Journal of Veterinary Emergency and Critical Care – Most Recent



To assess storage lesion development, platelet function, and bacterial growth in canine platelet concentrates (PCs) stored in a platelet additive solution (PAS) or a plasma control at 4°C for 21 days.


Prospective, ex vivo, experimental controlled study.


University veterinary teaching hospital.


Ten units of canine PCs collected from blood bank donations.


The PCs were separated into 2 bags, 1 containing 100% plasma and the other containing 35% plasma and 65% of a PAS (Plasma-Lyte A), and stored at 4°C for 21 days. At days 0, 7, 14, and 21, PCs were analyzed for the presence of swirling, aggregate formation, platelet counts, platelet indices, glucose, lactate, lactate dehydrogenase, Pvco
2, Pvo
2, aggregation via light aggregometry, activation percentages using flow cytometry, and bacterial growth.

Measurements and main results

Cold-stored PCs in both PAS and plasma control maintained mean pH >6.8 and mean lactate <9.0 mmol/L over 21 days, with no difference in glucose utilization. Swirl was maintained in both solutions for most days (76/80 combined total samples), with no difference in aggregate formation between solutions. The Pvco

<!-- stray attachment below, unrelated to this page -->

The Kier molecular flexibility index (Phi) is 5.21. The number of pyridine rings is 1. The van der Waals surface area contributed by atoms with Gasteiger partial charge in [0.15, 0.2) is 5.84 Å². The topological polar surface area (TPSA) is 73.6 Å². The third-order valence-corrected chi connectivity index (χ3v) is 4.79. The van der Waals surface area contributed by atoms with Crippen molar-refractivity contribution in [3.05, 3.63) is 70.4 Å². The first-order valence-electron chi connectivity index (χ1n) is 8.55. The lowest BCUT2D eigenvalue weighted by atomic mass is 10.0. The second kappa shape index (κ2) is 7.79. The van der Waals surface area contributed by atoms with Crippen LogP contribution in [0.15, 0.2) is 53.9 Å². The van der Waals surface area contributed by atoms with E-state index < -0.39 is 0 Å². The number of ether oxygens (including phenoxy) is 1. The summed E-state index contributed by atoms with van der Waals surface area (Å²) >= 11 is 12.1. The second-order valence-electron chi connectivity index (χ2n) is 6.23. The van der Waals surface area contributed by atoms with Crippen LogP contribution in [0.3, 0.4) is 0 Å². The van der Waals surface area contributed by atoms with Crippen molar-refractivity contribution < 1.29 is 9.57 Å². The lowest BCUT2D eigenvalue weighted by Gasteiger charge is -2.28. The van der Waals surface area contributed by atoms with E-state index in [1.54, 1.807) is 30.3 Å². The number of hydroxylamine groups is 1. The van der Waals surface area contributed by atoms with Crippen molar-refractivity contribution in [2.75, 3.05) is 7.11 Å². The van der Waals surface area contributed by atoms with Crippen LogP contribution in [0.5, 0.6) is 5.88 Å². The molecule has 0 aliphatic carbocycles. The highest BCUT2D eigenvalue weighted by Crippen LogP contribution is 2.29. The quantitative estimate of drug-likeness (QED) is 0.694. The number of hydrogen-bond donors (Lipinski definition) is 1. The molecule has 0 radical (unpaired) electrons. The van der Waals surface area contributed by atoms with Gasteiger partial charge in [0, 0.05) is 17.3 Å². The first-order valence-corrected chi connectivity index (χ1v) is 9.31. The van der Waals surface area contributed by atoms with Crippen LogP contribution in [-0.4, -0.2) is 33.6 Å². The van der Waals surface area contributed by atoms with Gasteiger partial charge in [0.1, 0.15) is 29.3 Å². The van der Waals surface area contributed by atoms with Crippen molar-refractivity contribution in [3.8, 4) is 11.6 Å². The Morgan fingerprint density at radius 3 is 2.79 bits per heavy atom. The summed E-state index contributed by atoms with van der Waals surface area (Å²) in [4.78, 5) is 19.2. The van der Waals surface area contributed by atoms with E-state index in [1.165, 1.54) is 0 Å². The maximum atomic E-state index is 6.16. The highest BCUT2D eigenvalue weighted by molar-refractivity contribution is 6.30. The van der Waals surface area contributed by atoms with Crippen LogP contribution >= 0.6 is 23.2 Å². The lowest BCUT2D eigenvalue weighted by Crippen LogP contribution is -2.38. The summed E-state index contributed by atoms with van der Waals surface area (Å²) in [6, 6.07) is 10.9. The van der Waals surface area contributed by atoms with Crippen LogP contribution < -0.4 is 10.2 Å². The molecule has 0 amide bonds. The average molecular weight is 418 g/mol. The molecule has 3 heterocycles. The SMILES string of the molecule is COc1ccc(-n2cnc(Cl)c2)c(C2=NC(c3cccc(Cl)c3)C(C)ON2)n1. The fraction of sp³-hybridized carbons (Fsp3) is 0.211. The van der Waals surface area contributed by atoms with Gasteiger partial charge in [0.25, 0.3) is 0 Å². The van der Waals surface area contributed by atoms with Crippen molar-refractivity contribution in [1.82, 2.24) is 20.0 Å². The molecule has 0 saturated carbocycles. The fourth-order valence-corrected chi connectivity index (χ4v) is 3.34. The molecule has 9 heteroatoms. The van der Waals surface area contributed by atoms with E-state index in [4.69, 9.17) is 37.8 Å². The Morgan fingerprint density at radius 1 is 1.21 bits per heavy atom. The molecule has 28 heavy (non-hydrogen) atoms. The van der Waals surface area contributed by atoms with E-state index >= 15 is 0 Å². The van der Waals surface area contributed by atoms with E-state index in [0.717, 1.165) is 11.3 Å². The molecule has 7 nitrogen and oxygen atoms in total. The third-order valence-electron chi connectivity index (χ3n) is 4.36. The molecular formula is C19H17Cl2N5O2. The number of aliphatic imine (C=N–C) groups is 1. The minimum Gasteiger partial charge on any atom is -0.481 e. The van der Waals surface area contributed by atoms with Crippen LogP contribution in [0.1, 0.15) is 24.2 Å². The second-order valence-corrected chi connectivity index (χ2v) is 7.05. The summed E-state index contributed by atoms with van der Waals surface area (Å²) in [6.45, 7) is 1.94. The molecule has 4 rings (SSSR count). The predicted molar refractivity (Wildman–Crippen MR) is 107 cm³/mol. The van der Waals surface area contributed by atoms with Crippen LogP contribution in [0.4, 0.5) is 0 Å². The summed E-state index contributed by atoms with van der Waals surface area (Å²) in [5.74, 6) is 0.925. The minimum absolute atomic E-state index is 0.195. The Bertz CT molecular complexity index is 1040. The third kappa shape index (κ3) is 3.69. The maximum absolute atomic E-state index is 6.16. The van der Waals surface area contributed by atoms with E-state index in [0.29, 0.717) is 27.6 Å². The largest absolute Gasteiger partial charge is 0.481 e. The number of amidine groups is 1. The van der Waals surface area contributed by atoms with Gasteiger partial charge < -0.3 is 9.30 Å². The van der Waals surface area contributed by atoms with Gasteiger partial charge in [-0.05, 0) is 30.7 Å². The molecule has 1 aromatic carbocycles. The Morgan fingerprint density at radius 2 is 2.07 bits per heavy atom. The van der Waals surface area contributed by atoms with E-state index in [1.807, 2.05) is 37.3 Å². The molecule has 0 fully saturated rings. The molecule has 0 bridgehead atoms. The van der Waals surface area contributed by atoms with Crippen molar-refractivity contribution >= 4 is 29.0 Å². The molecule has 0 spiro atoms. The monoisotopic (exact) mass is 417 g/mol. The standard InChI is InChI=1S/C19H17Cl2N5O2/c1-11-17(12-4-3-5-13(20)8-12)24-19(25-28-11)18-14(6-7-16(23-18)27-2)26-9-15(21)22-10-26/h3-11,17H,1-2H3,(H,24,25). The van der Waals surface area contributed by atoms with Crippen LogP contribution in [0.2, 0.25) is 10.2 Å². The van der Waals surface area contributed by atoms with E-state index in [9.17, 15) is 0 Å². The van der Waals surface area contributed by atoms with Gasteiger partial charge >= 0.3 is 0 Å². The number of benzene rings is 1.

2 was higher in plasma on all days (P < 0.001), with no difference in Pvo
2. Platelet indices did not reflect significant storage lesion development in either solution. Lactate dehydrogenase did not differ between solutions but did increase from day 7 to day 21. Mean maximal aggregation percentage was reduced overall but with no significant difference between solutions. The only observed difference in mean activation percentage between solutions was in PAS on day 7, which was significantly higher than plasma (P < 0.05). No bacterial growth occurred during storage.


Cold storage in PAS and plasma allowed PCs to be stored for up to 21 days with minimal storage lesion development, maintenance of platelet function, limited platelet activation, and no bacterial growth within stored bags.

Journal of Veterinary Emergency and Critical Care, EarlyView.Wiley: Journal of Veterinary Emergency and Critical Care: Table of Contents

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